Here’s a decision that will keep criminal defense lawyers like me busy for a while. The California State Supreme Court recently put marijuana use for medical purposes on the same plane as any other prescription drug. This all goes back to Proposition 215, passed by the voters in the State of California in 1996, which allows people to grow and use marijuana if they are doing so for medical purposes.
The key to this ruling is that the Court held that not only can someone who is charged with a violation of the statute use their medical need as a defense at trial, but they can also vitiate the need for a trial by having these charges dismissed before the case goes that far. There is still an open question as to how many marijuana plants an individual can grow and claim that they are being grown for one’s own medical use; however, the Court seems to indicate that up to 30 marijuana plants or so would be OK. The fact that the Court did not rule on exactly how many plants a person could grow, may well lead to different rules in different counties; however, one of the goals of this ruling is to create a greater sense of uniformity throughout the state in the manner in which these cases are resolved, and I think it will.
In order to either win at trial or have one’s case dismissed, all the patient needs to do is to present a prescription or some sort of medical authorization with respect to the marijuana. Clearly, the State Supreme Court felt strongly about this issue, as the ruling was unanimous. It is hoped that this now six-year-old law has finally been clarified.
The bad news for medical marijana users, however, is that they are still not protected from federal prosecution. Federal decisions hold that there are no medical exceptions to federal drug laws. Fortunately, it is normally state police agencies who make arrests pertaining to the use and cultivation of marijuana, so this is one of those decisions that will really impact the way the law is implemented and will dramatically affect people’s lives.
All of this stemmed from the case of Myron Mower. Mr. Mower is diabetic, and he was convicted of several felony charges for possession and cultivation of a controlled substance, as thirty-one marijuana plants were found at his residence. Mr. Mower contended that the marijuana had been extraordinarily beneficial for him in stimulating his appetite and in controlling his nausea, especially now that he is in what is called end-stage diabetes. This ruling reversed Mr. Mower’s convictions.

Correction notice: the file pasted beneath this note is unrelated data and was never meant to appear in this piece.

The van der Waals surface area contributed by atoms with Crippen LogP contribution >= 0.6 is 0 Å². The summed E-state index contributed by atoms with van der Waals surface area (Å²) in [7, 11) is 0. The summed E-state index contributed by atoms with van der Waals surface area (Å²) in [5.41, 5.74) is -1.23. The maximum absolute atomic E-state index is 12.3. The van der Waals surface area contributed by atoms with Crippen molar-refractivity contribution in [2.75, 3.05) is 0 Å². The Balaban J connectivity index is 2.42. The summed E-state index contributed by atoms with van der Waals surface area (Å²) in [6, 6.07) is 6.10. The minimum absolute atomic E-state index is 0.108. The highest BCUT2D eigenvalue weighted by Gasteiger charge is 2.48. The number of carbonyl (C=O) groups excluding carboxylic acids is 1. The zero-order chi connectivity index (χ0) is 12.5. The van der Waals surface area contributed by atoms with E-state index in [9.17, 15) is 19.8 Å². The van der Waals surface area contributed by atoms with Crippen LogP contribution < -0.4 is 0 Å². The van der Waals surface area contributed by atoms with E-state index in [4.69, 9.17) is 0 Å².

I like this decision; however, like anything else, it is certainly subject to being abused. I foresee many court hearings in the future as to what constitutes a valid prescription or authorization. There are many in the drug community who will find doctors who are willing to write prescriptions, and I would not be at all surprised if the most nefarious of drug dealers show up with medical notes or prescriptions authorizing their use of marijuana, even in cases where it clearly looks like the cannabis is being grown for purposes of sale. This may also lead to testimony, as to what type of examination the doctor did that led him to suggest or OK the use of marijuana as a court may have to determine the validity of the prescription. While I see issues like this arising in litigation, I think that this is a major step in aiding those who really suffer from tremendous pain and have found relief from the use of marijuana. There are many people who for years have claimed that marijuana is no worse for an individual than alcohol, the only difference is that alcohol is legal. For those people, there day is rapidly approaching.
Charlie Unger is a criminal defense attorney in the Glendale law firm of Flanagan, Unger, Danis & Grover, and a psychotherapist at the Foothill Centre for Personal and Family Development. Mr. Unger writes a bimonthly column on legal and psychological issues. He can be reached at firstname.lastname@example.org or at (818) 244-8694